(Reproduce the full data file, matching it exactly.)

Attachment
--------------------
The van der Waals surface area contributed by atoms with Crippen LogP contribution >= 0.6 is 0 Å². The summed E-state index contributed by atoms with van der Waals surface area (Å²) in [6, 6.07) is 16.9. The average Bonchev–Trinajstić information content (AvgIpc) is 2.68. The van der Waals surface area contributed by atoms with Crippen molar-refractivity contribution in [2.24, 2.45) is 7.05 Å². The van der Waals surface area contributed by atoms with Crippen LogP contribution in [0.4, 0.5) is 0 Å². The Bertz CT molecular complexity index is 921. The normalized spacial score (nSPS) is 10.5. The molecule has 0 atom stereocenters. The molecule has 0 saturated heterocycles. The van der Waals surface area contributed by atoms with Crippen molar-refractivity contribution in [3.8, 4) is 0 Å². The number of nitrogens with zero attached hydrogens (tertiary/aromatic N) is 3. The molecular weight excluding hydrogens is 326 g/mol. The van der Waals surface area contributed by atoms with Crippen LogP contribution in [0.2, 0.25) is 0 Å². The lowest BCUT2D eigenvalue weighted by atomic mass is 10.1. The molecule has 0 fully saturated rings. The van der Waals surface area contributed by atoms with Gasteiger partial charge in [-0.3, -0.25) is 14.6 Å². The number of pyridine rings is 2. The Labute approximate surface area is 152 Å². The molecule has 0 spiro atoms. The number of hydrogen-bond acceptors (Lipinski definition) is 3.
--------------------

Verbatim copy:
The van der Waals surface area contributed by atoms with Crippen LogP contribution >= 0.6 is 0 Å². The summed E-state index contributed by atoms with van der Waals surface area (Å²) in [6, 6.07) is 16.9. The average Bonchev–Trinajstić information content (AvgIpc) is 2.68. The van der Waals surface area contributed by atoms with Crippen molar-refractivity contribution in [2.24, 2.45) is 7.05 Å². The van der Waals surface area contributed by atoms with Crippen LogP contribution in [0.4, 0.5) is 0 Å². The Bertz CT molecular complexity index is 921. The normalized spacial score (nSPS) is 10.5. The molecule has 0 atom stereocenters. The molecule has 0 saturated heterocycles. The van der Waals surface area contributed by atoms with Crippen molar-refractivity contribution in [3.8, 4) is 0 Å². The number of nitrogens with zero attached hydrogens (tertiary/aromatic N) is 3. The molecular weight excluding hydrogens is 326 g/mol. The van der Waals surface area contributed by atoms with Crippen LogP contribution in [0.2, 0.25) is 0 Å². The lowest BCUT2D eigenvalue weighted by atomic mass is 10.1. The molecule has 0 fully saturated rings. The van der Waals surface area contributed by atoms with Gasteiger partial charge in [-0.3, -0.25) is 14.6 Å². The number of pyridine rings is 2. The Labute approximate surface area is 152 Å². The molecule has 0 spiro atoms. The number of hydrogen-bond acceptors (Lipinski definition) is 3.